The last several months have been very busy as the Council navigates complex issues surrounding pedestrian safety in our neighborhoods.
Unfortunately, we have had an increase of pedestrian crashes. For example, on Georgia Avenue, there have been three pedestrians deaths and a major accident where a driver hit and injured four high school students who were waiting for their school bus to arrive. I recently wrote about these issues and what we can do to address our state highway challenges.
To bring the State Highway Administration (SHA) and the County’s Department of Transportation (MCDOT) together to implement solutions, the Council recently wrote Governor Larry Hogan.
SHA administrator Greg Slater responded quickly and met with us. Together, we were able to outline several steps that we could take to address pedestrian collisions, including reducing speed limits, reducing the width of travel lanes to 10 feet and installing flashing beacons in dimly lit intersections. SHA also plans to improve the crosswalks at several intersections along Georgia Avenue, including the intersection with Heathfield Road and the intersection with May Street, which are both in Aspen Hill.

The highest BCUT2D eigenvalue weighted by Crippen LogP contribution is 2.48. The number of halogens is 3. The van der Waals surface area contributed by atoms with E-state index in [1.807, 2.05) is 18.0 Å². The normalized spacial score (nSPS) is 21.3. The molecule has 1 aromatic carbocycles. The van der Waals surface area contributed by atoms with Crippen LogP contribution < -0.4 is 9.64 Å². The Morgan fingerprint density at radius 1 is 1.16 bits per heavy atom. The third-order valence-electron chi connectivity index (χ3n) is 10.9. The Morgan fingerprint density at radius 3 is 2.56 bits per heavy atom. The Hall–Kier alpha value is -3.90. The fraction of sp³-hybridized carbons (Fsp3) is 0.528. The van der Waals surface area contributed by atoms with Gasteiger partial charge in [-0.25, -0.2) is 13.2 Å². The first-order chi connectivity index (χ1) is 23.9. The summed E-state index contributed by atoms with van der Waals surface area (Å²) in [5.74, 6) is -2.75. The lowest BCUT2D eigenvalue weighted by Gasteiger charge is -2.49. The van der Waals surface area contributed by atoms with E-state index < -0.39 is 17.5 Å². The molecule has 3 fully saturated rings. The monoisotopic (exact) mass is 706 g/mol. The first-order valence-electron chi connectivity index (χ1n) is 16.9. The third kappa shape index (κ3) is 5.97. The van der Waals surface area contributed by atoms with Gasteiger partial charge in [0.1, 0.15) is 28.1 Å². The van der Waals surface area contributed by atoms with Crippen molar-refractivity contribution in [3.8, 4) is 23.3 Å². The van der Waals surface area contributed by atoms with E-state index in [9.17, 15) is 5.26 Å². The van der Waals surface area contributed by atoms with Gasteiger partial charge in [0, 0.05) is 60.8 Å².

In a big win for the Silver Spring community, the County has unveiled new protected bike lanes on Spring St. and announced an agreement with MoBike to bring hundreds of dockless bike share bikes to the County. With your advocacy and the support of my Council Colleagues and the County Executive, Silver Spring is becoming one of the best and safest places in the region to jump on a bike.
There is a lot to be happy about. Let’s make this a sign of what is to come for communities all across our great County. Biking should not just be for the brave, it needs to be an option for everyone, regardless of skill and comfort-level. More details and a video are below.